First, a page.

“The State of the Business Economy”<br />June 24, 2009<br />PRESENTED BY<br />Richard Yamarone<br />“The Trader’s Guide to...
Hoping for a “V”-Shaped Recovery <br />
Leading Indicators Signal Some Degree of Recovery <br />
Anecdotal Reports Starting to Improve <br />
Fiscal Policy Arriving at the Spigots <br />
Business Investment has Collapsed <br />
Little Need to Build With Glut of Commercial Property<br />
Signs of Stabilization in Housing <br />
Home Prices Returning to Pre-Bubble Levels <br />
This Isn’t the 1950s <br />Source: Lewis Wickes Hine, “Power House Mechanic”<br />
Considerable Change in Composition<br />
Considerable Change in Composition <br /> 	 1950	           2009	          Change 						 Manufacturing			30.2%		9.5%	     ...
Trade, the Unsexy Savior <br />
Unemployment Benefit Claims Point to Economic Trough <br />
Ever-Resilient Consumer Tossed in Towel<br />
‘Fab Five’ – Dining Out <br />
‘Fab Five’ – Jewelry & Watches <br />
‘Fab Five’ – Cosmetics & Perfumes <br />
‘Fab Five’ – Women’s Dresses<br />
‘Fab Five’ – Casino Gambling<br />
‘Fab Five’ Recovery…<br />
Auto Industry is the Wildcard<br />
Prices Aren’t ‘Collapsing’<br />
Consumer Inflation Expectations on the Rise<br />
Risks to “V”-Shaped Recovery…<br /><ul><li> Auto Industry Collapse
 Commodity (Food), Energy, Healthcare Inflation
(price pass alongs announced during the quarterly earning season)
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Richard Yamarone\'s Presentation

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Richard Yamarone, senior vice president and director of economic research at Argus Research Corporation, was the June luncheon\'s featured speaker. Yamarone has more than two decades of experience on Wall Street, analyzing and researching domestic and international economic trends, monitoring monetary and fiscal policy development, and forecasting the U.S. macro economy.

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Richard Yamarone\'s Presentation

  1. 1. “The State of the Business Economy”<br />June 24, 2009<br />PRESENTED BY<br />Richard Yamarone<br />“The Trader’s Guide to Key Economic Indicators”<br />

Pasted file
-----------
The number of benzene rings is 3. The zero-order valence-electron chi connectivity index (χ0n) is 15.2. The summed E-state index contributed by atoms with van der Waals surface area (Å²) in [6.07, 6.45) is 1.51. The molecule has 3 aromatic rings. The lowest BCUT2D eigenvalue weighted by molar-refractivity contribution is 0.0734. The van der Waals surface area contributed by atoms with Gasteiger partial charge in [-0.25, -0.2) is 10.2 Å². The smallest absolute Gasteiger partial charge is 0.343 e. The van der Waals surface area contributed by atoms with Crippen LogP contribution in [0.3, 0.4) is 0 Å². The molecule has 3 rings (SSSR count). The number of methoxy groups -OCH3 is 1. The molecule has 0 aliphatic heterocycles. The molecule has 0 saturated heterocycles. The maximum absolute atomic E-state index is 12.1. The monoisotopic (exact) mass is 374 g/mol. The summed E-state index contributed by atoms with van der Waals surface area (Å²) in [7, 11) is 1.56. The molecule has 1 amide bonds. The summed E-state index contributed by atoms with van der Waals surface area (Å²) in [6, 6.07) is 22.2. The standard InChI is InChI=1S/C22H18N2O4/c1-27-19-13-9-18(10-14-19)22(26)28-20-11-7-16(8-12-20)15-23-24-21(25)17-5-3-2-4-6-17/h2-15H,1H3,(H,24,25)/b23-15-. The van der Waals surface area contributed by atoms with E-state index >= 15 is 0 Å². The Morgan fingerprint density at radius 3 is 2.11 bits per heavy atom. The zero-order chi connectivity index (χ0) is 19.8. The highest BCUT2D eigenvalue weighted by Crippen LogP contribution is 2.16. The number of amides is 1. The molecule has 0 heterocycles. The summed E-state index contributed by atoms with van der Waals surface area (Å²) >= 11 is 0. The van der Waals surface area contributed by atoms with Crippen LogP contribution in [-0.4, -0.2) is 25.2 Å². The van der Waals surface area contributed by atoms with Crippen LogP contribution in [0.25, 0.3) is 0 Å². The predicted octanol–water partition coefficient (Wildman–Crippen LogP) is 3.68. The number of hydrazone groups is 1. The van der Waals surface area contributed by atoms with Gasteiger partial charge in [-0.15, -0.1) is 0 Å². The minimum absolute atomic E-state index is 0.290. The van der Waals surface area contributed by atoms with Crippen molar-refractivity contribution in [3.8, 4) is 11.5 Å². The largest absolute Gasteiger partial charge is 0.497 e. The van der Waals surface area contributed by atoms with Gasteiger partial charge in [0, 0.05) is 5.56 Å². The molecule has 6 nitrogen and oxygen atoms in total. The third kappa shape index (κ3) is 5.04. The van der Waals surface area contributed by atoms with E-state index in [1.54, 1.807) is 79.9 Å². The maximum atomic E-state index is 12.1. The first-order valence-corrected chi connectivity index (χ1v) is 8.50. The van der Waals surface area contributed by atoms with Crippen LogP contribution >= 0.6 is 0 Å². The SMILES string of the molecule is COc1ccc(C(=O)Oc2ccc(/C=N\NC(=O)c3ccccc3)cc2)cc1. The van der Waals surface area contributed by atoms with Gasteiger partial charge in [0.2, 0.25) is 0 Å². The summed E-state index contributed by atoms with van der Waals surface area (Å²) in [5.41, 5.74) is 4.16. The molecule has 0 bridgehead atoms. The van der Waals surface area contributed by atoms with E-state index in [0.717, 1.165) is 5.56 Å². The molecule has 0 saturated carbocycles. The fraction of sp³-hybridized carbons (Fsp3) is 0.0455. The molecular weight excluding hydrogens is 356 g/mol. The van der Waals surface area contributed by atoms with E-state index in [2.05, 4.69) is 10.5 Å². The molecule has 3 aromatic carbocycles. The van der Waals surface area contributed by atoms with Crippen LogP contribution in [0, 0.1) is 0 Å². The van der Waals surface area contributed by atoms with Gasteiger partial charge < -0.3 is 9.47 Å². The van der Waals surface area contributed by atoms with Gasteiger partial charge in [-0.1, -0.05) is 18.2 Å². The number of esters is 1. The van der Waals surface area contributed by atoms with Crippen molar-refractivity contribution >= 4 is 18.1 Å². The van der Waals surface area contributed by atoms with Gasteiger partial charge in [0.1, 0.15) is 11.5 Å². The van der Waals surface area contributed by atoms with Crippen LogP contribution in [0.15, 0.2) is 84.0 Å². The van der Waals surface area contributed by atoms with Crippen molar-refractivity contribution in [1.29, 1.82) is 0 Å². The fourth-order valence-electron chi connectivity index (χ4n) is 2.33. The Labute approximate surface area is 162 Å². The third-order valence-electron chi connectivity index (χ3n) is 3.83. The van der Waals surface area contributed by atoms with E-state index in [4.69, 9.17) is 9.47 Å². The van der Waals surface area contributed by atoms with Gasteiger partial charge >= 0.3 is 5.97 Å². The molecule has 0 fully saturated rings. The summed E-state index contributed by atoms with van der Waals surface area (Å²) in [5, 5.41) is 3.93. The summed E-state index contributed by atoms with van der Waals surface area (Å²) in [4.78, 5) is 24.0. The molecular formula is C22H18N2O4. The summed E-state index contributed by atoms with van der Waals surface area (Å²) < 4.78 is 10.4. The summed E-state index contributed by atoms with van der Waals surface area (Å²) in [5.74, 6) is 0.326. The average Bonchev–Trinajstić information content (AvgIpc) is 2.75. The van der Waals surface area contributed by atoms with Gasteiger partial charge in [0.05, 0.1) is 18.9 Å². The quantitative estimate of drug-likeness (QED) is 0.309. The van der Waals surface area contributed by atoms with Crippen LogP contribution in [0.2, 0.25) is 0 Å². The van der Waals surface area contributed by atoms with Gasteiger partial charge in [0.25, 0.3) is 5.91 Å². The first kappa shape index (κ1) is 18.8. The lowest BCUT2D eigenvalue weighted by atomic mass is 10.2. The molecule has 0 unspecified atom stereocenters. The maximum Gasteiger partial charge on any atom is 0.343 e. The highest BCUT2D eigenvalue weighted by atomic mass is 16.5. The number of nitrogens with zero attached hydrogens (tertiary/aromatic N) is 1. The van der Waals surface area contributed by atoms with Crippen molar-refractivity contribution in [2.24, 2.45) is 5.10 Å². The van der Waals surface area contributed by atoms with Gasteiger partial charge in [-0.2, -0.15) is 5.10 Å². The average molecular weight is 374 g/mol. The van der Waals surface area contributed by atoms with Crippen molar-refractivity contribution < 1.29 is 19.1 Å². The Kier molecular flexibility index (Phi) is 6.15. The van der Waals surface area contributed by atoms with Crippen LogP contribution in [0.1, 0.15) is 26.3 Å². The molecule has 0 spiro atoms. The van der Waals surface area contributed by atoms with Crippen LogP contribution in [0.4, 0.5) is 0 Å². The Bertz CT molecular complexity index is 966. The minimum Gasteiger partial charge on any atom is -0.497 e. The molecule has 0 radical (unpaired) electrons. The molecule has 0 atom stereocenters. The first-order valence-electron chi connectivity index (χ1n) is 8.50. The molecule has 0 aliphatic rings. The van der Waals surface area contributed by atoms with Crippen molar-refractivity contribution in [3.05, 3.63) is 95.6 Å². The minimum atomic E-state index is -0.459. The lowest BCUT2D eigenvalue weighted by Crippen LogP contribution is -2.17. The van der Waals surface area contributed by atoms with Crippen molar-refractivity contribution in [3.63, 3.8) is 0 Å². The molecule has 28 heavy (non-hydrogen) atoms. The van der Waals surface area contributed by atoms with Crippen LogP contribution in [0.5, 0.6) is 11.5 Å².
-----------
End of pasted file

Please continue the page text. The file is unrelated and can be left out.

2. 2. Hoping for a “V”-Shaped Recovery <br />
  3. 3. Leading Indicators Signal Some Degree of Recovery <br />
  4. 4. Anecdotal Reports Starting to Improve <br />
  5. 5. Fiscal Policy Arriving at the Spigots <br />
  6. 6. Business Investment has Collapsed <br />
  7. 7. Little Need to Build With Glut of Commercial Property<br />
  8. 8. Signs of Stabilization in Housing <br />
  9. 9. Home Prices Returning to Pre-Bubble Levels <br />
  10. 10. This Isn’t the 1950s <br />Source: Lewis Wickes Hine, “Power House Mechanic”<br />
  11. 11. Considerable Change in Composition<br />
  12. 12. Considerable Change in Composition <br />   1950 2009 Change   Manufacturing 30.2% 9.5% -20.8% Resources 2.0% 0.6% -1.4% Information 3.6% 2.1% -1.5%Wholesale 5.1% 4.3% -0.8%Utilities 0.1% 0.4% 0.3%Construction 5.1% 5.0% -0.1%Retail 10.3% 11.1% 0.8%Other Services 1.9% 4.1% 2.2% F,I,RE 3.3% 5.7% 2.4%Government 13.6% 16.7% 3.1%Leisure 6.2% 9.9% 3.7%Professional 6.5% 12.8% 6.3%Education & Health Care 4.8%   14.2%   9.4%<br />
  13. 13. Trade, the Unsexy Savior <br />
  14. 14. Unemployment Benefit Claims Point to Economic Trough <br />
  15. 15. Ever-Resilient Consumer Tossed in Towel<br />
  16. 16. ‘Fab Five’ – Dining Out <br />
  17. 17. ‘Fab Five’ – Jewelry & Watches <br />
  18. 18. ‘Fab Five’ – Cosmetics & Perfumes <br />
  19. 19.
  20. 20. ‘Fab Five’ – Women’s Dresses<br />
  21. 21. ‘Fab Five’ – Casino Gambling<br />
  22. 22. ‘Fab Five’ Recovery…<br />
  23. 23. Auto Industry is the Wildcard<br />
  24. 24. Prices Aren’t ‘Collapsing’<br />
  25. 25. Consumer Inflation Expectations on the Rise<br />
  26. 26. Risks to “V”-Shaped Recovery…<br /><ul><li> Auto Industry Collapse
  27. 27. Commodity (Food), Energy, Healthcare Inflation
  28. 28. (price pass alongs announced during the quarterly earning season)
  29. 29. Stimulus Fails to Generate Jobs
  30. 30. Consumers Decide to Save
  31. 31. Jobs Climate Deteriorates Further </li></li></ul><li>Reasons for Optimism…<br /><ul><li> Massive Monetary Stimulus in Pipeline
  32. 32. Large Stimulus of Falling Energy Prices
  33. 33. Government Has Approved Whopping Fiscal Spending Program
  34. 34. Home Prices Have Returned to Pre-Bubble Levels
  35. 35. Frozen Credit Markets Have Thawed Considerably</li></li></ul><li>Crisis <br />

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